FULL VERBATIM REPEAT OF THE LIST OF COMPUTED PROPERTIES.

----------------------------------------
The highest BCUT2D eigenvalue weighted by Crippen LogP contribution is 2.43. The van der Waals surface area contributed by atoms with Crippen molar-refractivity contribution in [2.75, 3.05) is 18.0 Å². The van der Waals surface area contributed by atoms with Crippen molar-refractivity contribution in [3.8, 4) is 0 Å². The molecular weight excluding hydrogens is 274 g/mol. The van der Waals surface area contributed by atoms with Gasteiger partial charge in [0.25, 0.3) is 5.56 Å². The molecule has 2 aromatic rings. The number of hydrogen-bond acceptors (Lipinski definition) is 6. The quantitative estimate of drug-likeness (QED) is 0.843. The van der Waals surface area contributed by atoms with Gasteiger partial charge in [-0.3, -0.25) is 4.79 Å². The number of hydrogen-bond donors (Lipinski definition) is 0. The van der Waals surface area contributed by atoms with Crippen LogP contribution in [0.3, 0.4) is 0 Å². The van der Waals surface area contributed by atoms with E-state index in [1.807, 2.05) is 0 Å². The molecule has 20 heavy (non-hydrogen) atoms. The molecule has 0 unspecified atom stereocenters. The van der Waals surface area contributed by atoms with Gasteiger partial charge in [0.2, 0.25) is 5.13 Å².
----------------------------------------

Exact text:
The highest BCUT2D eigenvalue weighted by Crippen LogP contribution is 2.43. The van der Waals surface area contributed by atoms with Crippen molar-refractivity contribution in [2.75, 3.05) is 18.0 Å². The van der Waals surface area contributed by atoms with Crippen molar-refractivity contribution in [3.8, 4) is 0 Å². The molecular weight excluding hydrogens is 274 g/mol. The van der Waals surface area contributed by atoms with Gasteiger partial charge in [0.25, 0.3) is 5.56 Å². The molecule has 2 aromatic rings. The number of hydrogen-bond acceptors (Lipinski definition) is 6. The quantitative estimate of drug-likeness (QED) is 0.843. The van der Waals surface area contributed by atoms with Gasteiger partial charge in [-0.3, -0.25) is 4.79 Å². The number of hydrogen-bond donors (Lipinski definition) is 0. The van der Waals surface area contributed by atoms with Crippen LogP contribution in [0.3, 0.4) is 0 Å². The van der Waals surface area contributed by atoms with E-state index in [1.807, 2.05) is 0 Å². The molecule has 20 heavy (non-hydrogen) atoms. The molecule has 0 unspecified atom stereocenters. The van der Waals surface area contributed by atoms with Gasteiger partial charge in [0.2, 0.25) is 5.13 Å².